I would describe C# as having a context-free grammar, but the language has context-sensitive rules that are not expressed in the grammar.
From Wikipedia (Formal grammar):
A context-free grammar is a grammar in which the left-hand side of each production rule consists of only a single nonterminal symbol.
From the C# 4.0 specification, section 2.2.1 (Grammar notation):
The lexical and syntactic grammars are presented using grammar productions. Each grammar production defines a non-terminal symbol and the possible expansions of that non-terminal symbol into sequences of non-terminal or terminal symbols.
As I read it, that means that the production rules defining the C# language are context-free. The left-hand side of each production rule is a single non-terminal symbol. By contrast, a context-sensitive grammar may have multiple terminal and non-terminal symbols on the left-hand side of a production rule.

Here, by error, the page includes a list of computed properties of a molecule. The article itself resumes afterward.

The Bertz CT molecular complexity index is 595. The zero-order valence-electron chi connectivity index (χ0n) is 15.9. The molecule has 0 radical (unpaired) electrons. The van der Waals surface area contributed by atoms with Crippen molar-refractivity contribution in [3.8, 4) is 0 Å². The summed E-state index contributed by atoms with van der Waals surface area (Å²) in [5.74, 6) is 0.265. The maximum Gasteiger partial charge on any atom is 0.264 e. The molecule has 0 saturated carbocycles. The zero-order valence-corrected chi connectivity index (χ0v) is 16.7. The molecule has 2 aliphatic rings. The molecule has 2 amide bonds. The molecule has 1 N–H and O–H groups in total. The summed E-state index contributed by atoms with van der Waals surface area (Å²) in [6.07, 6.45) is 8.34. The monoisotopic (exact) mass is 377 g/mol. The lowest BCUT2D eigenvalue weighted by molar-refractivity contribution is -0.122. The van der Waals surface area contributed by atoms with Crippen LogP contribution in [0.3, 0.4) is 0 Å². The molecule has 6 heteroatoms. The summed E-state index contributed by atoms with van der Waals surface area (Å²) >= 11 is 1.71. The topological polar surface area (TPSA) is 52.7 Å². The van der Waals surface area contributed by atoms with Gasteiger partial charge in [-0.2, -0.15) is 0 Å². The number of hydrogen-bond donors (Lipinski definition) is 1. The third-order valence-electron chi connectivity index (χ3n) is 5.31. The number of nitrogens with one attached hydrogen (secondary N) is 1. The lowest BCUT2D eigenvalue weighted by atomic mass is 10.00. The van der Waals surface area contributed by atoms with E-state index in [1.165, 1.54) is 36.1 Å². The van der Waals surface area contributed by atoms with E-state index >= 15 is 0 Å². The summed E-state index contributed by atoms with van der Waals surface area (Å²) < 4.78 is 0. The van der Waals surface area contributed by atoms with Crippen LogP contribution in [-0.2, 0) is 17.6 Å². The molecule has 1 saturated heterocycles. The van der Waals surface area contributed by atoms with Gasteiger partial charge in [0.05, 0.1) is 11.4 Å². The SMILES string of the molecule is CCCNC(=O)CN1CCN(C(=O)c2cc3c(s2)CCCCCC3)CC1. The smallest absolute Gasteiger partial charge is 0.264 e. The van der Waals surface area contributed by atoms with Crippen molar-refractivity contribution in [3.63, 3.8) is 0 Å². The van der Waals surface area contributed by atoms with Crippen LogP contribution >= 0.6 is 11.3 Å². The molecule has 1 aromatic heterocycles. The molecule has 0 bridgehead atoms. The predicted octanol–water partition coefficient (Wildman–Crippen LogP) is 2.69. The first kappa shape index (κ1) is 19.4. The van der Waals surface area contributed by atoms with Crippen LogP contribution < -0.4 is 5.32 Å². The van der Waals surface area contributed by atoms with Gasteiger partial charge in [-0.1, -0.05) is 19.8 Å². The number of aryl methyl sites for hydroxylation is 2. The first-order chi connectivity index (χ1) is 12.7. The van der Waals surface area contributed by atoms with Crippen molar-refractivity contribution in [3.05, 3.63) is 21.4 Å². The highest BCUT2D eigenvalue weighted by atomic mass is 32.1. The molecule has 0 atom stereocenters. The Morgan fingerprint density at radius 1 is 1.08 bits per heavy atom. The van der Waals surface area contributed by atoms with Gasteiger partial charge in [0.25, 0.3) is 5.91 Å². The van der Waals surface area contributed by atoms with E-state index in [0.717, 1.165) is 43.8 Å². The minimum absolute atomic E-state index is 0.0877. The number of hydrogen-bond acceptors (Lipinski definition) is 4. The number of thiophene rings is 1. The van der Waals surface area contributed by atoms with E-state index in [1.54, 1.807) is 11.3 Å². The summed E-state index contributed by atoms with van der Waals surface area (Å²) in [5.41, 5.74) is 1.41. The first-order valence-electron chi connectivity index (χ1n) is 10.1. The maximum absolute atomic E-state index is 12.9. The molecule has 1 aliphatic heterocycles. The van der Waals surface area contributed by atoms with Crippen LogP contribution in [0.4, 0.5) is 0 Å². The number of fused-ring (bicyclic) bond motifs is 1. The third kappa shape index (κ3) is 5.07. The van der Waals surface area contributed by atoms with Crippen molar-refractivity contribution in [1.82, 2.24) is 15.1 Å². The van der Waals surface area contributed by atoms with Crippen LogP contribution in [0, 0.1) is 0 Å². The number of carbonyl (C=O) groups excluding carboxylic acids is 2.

There are, however, many rules in the specification that are context-sensitive. For example, "A local variable must be definitely assigned (§5.3) at each location where its value is obtained." Also, "The signature of a method must be unique in the class in which the method is declared." These are both cases where the validity of any particular fragment depends on the context in which it appears.
Of course, many programming languages have similar requirements, including C. I doubt most would consider C a context-sensitive language. I think this answer summarized it well:
The set of programs that are syntactically correct is context-free for almost all languages. The set of programs that compile is not context-free for almost all languages.
As for Python and F#, as I said in my comment, those languages are usually described as having semantic (or sometimes syntactic) whitespace not context-sensitive.